The Dutch company New in Chess was founded in the mid-1980s and since then has published hundreds of books. Most of them are quite good, but if recent offerings are any indication an already high bar has been raised. All three of these new titles are first rate.
San Diego International Master Cyrus Lakdawala is one of the most prolific chess authors on the planet, but he never seems to have trouble finding interesting topics to write about. His latest, In the Zone, an examination of the greatest winning streaks in chess history, sees him at the top of his game as puts the peak performances of Morphy, Steinitz, Pillsbury, Lasker, Capablanca, Alekhine, Botvinnik, Fischer, Tal, Kasparov, Caruana and Carlsen under the microscope.
Having just completed a 600-plus page book on Fischer I was curious what new information Lakdawala could have to offer about Bobby’s famous 11-0 sweep in the 1963/64 U.S. Championship, an event covered many times before. What chess player doesn’t remember Fischer’s classics victories over Pal Benko (19.Rf6!) or Robert Byrne (the “quiet move” 21…Qd7 forcing resignation). These were but two of four victories from the tournament that Bobby included in My 60 Memorable Games. Fischer’s seven other wins, the adjourned position against Anthony Saidy possibly excepted, are not so well known.
We quickly learn from In the Zone, that winning streaks are often helped by a little luck. In Fischer’s case his first-round encounter with Edmar Mednis could have ended the streak before it started. Lakdawala points out Fischer was on the ropes and could easily have lost his second consecutive U.S. Championship game to the Latvian American.
This was not the only game Bobby needed help in winning. Lakdawala starts his examination of the fifth-round game Reshevsky-Fischer in a position where it is hard to imagine White losing.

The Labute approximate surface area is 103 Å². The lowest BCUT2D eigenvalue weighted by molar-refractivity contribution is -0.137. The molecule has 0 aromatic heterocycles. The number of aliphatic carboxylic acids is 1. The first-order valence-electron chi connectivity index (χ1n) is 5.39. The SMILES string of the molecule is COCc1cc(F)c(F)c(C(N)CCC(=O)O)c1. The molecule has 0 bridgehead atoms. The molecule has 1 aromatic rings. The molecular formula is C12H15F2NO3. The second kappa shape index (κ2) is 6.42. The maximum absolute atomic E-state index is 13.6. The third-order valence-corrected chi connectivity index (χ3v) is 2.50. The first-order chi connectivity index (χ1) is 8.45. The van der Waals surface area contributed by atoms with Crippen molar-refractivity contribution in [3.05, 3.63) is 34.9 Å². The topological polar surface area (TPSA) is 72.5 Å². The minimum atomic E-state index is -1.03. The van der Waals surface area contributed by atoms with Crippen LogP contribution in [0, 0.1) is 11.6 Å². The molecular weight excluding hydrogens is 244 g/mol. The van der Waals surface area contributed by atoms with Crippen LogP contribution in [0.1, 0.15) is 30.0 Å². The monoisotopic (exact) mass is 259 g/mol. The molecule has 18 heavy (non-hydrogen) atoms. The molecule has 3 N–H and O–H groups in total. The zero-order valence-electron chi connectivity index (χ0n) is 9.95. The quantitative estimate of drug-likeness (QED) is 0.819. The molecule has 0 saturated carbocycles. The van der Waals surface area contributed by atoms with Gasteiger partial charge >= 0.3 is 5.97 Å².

In the game Addison-Fischer from round 7 Black required no assistance. When I first looked at the initial diagram, I was a bit perplexed. I remembered Fischer had a phase where he answered 1.e4 with 1…e5, but I couldn’t recall him playing the Black side of the Open Ruy.
He didn’t. This game opened 1.e4 e5 2.Nf3 Nc6 3.Bb5 a6 4.Ba4 b5 5.Bb3 Na5 and after indifferent play in the opening Bobby soon had a super version of the Open Ruy. The terrific knight on e6 and mobilized queenside majority with …c5 are signs that Black is doing very well – normally the knight would be on c6 making this hard to achieve. Meanwhile White is hard-pressed to achieve activate his majority withy f2-f4.
In the Zone is filled with such insightfulness observations. Commenting on the end of Fischer-Bisguier from round 4, Lakdawala writes: “One thing many chess players don’t realize is that not only our understanding of opening theory and strategic theory have advanced. Our feel for tactics is far better than half a century ago. Why” Because we are now a society of chess puzzle junkies, with all sorts of online resources. In those days, the only tactics books around in the USA were Reinfeld’s two 1001 books. So a simple tactic like this one (Fischer’s 33.Rxd3 and 35.Qxd7), which was missed by a GM in 1963, may be easily seen by an average club-level player today.”
In the Zone is the rare book that is both instructive and entertaining and should appeal to a wide audience, primarily players rated from 1800 to 2300.